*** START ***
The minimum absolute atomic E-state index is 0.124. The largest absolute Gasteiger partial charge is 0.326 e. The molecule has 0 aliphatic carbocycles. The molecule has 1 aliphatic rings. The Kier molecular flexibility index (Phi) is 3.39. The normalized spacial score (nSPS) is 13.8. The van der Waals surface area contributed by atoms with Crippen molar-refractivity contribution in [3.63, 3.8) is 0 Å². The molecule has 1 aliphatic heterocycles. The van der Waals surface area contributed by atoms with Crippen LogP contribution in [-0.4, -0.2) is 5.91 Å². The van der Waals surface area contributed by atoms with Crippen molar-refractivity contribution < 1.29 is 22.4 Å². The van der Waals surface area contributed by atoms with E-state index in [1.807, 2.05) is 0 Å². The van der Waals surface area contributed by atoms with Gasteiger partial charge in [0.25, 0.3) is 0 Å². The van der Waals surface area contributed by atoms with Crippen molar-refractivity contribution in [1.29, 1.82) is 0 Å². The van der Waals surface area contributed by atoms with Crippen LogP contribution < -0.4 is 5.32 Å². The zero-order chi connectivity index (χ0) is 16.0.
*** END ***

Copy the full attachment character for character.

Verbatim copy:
The minimum absolute atomic E-state index is 0.124. The largest absolute Gasteiger partial charge is 0.326 e. The molecule has 0 aliphatic carbocycles. The molecule has 1 aliphatic rings. The Kier molecular flexibility index (Phi) is 3.39. The normalized spacial score (nSPS) is 13.8. The van der Waals surface area contributed by atoms with Crippen molar-refractivity contribution in [3.63, 3.8) is 0 Å². The molecule has 1 aliphatic heterocycles. The van der Waals surface area contributed by atoms with Crippen LogP contribution in [-0.4, -0.2) is 5.91 Å². The van der Waals surface area contributed by atoms with Crippen molar-refractivity contribution < 1.29 is 22.4 Å². The van der Waals surface area contributed by atoms with E-state index in [1.807, 2.05) is 0 Å². The van der Waals surface area contributed by atoms with Gasteiger partial charge in [0.25, 0.3) is 0 Å². The van der Waals surface area contributed by atoms with Crippen molar-refractivity contribution in [1.29, 1.82) is 0 Å². The van der Waals surface area contributed by atoms with Crippen LogP contribution < -0.4 is 5.32 Å². The zero-order chi connectivity index (χ0) is 16.0.